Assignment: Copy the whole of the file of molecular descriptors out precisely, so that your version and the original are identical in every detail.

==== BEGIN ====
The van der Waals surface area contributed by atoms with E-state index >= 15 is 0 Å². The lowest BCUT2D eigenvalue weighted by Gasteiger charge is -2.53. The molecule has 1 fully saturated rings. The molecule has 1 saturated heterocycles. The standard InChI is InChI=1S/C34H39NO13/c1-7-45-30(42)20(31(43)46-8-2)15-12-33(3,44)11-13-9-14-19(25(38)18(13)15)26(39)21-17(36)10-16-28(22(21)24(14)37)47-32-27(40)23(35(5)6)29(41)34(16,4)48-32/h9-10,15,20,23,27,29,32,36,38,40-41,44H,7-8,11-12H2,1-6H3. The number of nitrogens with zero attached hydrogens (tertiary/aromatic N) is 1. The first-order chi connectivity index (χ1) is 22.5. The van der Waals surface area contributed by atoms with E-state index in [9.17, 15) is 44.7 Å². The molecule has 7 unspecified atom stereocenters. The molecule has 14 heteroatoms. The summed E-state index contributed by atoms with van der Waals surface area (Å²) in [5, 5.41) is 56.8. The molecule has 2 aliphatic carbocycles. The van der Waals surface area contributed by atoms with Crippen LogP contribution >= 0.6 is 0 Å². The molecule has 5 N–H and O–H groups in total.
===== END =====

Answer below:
The van der Waals surface area contributed by atoms with E-state index >= 15 is 0 Å². The lowest BCUT2D eigenvalue weighted by Gasteiger charge is -2.53. The molecule has 1 fully saturated rings. The molecule has 1 saturated heterocycles. The standard InChI is InChI=1S/C34H39NO13/c1-7-45-30(42)20(31(43)46-8-2)15-12-33(3,44)11-13-9-14-19(25(38)18(13)15)26(39)21-17(36)10-16-28(22(21)24(14)37)47-32-27(40)23(35(5)6)29(41)34(16,4)48-32/h9-10,15,20,23,27,29,32,36,38,40-41,44H,7-8,11-12H2,1-6H3. The number of nitrogens with zero attached hydrogens (tertiary/aromatic N) is 1. The first-order chi connectivity index (χ1) is 22.5. The van der Waals surface area contributed by atoms with E-state index in [9.17, 15) is 44.7 Å². The molecule has 7 unspecified atom stereocenters. The molecule has 14 heteroatoms. The summed E-state index contributed by atoms with van der Waals surface area (Å²) in [5, 5.41) is 56.8. The molecule has 2 aliphatic carbocycles. The van der Waals surface area contributed by atoms with Crippen LogP contribution >= 0.6 is 0 Å². The molecule has 5 N–H and O–H groups in total.